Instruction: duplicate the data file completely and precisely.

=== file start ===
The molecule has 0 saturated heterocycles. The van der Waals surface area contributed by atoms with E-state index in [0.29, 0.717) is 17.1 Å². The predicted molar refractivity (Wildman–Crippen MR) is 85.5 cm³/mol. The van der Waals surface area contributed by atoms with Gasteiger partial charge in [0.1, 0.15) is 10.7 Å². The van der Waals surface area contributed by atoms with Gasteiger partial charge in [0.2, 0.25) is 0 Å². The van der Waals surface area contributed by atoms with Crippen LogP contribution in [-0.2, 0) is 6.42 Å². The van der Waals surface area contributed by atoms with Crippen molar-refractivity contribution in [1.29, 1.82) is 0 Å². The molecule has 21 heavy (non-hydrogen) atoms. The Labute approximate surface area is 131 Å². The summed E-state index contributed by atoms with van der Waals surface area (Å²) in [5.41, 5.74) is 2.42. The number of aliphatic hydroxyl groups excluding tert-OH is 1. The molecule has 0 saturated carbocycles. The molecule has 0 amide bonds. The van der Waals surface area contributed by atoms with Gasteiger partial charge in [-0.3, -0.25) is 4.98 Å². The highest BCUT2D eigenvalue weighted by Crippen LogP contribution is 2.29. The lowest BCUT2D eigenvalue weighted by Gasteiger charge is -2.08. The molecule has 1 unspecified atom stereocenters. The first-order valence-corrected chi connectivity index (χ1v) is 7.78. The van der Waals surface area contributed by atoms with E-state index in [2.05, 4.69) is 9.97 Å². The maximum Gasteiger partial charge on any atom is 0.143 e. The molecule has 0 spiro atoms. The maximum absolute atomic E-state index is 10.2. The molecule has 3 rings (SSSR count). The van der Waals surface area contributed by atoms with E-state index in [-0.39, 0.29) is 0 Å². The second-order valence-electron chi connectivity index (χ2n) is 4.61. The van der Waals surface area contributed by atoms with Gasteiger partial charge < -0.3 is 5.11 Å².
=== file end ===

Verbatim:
The molecule has 0 saturated heterocycles. The van der Waals surface area contributed by atoms with E-state index in [0.29, 0.717) is 17.1 Å². The predicted molar refractivity (Wildman–Crippen MR) is 85.5 cm³/mol. The van der Waals surface area contributed by atoms with Gasteiger partial charge in [0.1, 0.15) is 10.7 Å². The van der Waals surface area contributed by atoms with Gasteiger partial charge in [0.2, 0.25) is 0 Å². The van der Waals surface area contributed by atoms with Crippen LogP contribution in [-0.2, 0) is 6.42 Å². The van der Waals surface area contributed by atoms with Crippen molar-refractivity contribution in [1.29, 1.82) is 0 Å². The molecule has 21 heavy (non-hydrogen) atoms. The Labute approximate surface area is 131 Å². The summed E-state index contributed by atoms with van der Waals surface area (Å²) in [5.41, 5.74) is 2.42. The number of aliphatic hydroxyl groups excluding tert-OH is 1. The molecule has 0 saturated carbocycles. The molecule has 0 amide bonds. The van der Waals surface area contributed by atoms with Gasteiger partial charge in [-0.3, -0.25) is 4.98 Å². The highest BCUT2D eigenvalue weighted by Crippen LogP contribution is 2.29. The lowest BCUT2D eigenvalue weighted by Gasteiger charge is -2.08. The molecule has 1 unspecified atom stereocenters. The first-order valence-corrected chi connectivity index (χ1v) is 7.78. The van der Waals surface area contributed by atoms with E-state index in [2.05, 4.69) is 9.97 Å². The maximum Gasteiger partial charge on any atom is 0.143 e. The molecule has 0 spiro atoms. The maximum absolute atomic E-state index is 10.2. The molecule has 3 rings (SSSR count). The van der Waals surface area contributed by atoms with E-state index in [-0.39, 0.29) is 0 Å². The second-order valence-electron chi connectivity index (χ2n) is 4.61. The van der Waals surface area contributed by atoms with Gasteiger partial charge < -0.3 is 5.11 Å².